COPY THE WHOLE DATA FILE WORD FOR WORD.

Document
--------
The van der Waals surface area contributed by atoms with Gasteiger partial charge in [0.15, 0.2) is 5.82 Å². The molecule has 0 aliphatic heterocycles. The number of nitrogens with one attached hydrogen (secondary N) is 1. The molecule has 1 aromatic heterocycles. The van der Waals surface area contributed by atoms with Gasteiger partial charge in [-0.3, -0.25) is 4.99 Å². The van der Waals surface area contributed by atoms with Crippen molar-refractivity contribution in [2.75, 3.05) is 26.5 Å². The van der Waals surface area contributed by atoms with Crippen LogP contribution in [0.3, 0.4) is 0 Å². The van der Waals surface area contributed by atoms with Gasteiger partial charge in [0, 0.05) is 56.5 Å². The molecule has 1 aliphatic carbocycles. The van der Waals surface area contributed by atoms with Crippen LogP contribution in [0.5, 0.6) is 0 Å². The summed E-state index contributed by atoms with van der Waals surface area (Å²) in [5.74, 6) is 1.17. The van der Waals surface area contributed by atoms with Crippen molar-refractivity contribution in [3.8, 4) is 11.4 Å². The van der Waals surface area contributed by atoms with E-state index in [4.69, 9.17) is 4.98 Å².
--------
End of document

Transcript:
The van der Waals surface area contributed by atoms with Gasteiger partial charge in [0.15, 0.2) is 5.82 Å². The molecule has 0 aliphatic heterocycles. The number of nitrogens with one attached hydrogen (secondary N) is 1. The molecule has 1 aromatic heterocycles. The van der Waals surface area contributed by atoms with Gasteiger partial charge in [-0.3, -0.25) is 4.99 Å². The van der Waals surface area contributed by atoms with Crippen molar-refractivity contribution in [2.75, 3.05) is 26.5 Å². The van der Waals surface area contributed by atoms with Crippen LogP contribution in [0.3, 0.4) is 0 Å². The van der Waals surface area contributed by atoms with Gasteiger partial charge in [0, 0.05) is 56.5 Å². The molecule has 1 aliphatic carbocycles. The van der Waals surface area contributed by atoms with Crippen LogP contribution in [0.5, 0.6) is 0 Å². The summed E-state index contributed by atoms with van der Waals surface area (Å²) in [5.74, 6) is 1.17. The van der Waals surface area contributed by atoms with Crippen molar-refractivity contribution in [3.8, 4) is 11.4 Å². The van der Waals surface area contributed by atoms with E-state index in [4.69, 9.17) is 4.98 Å².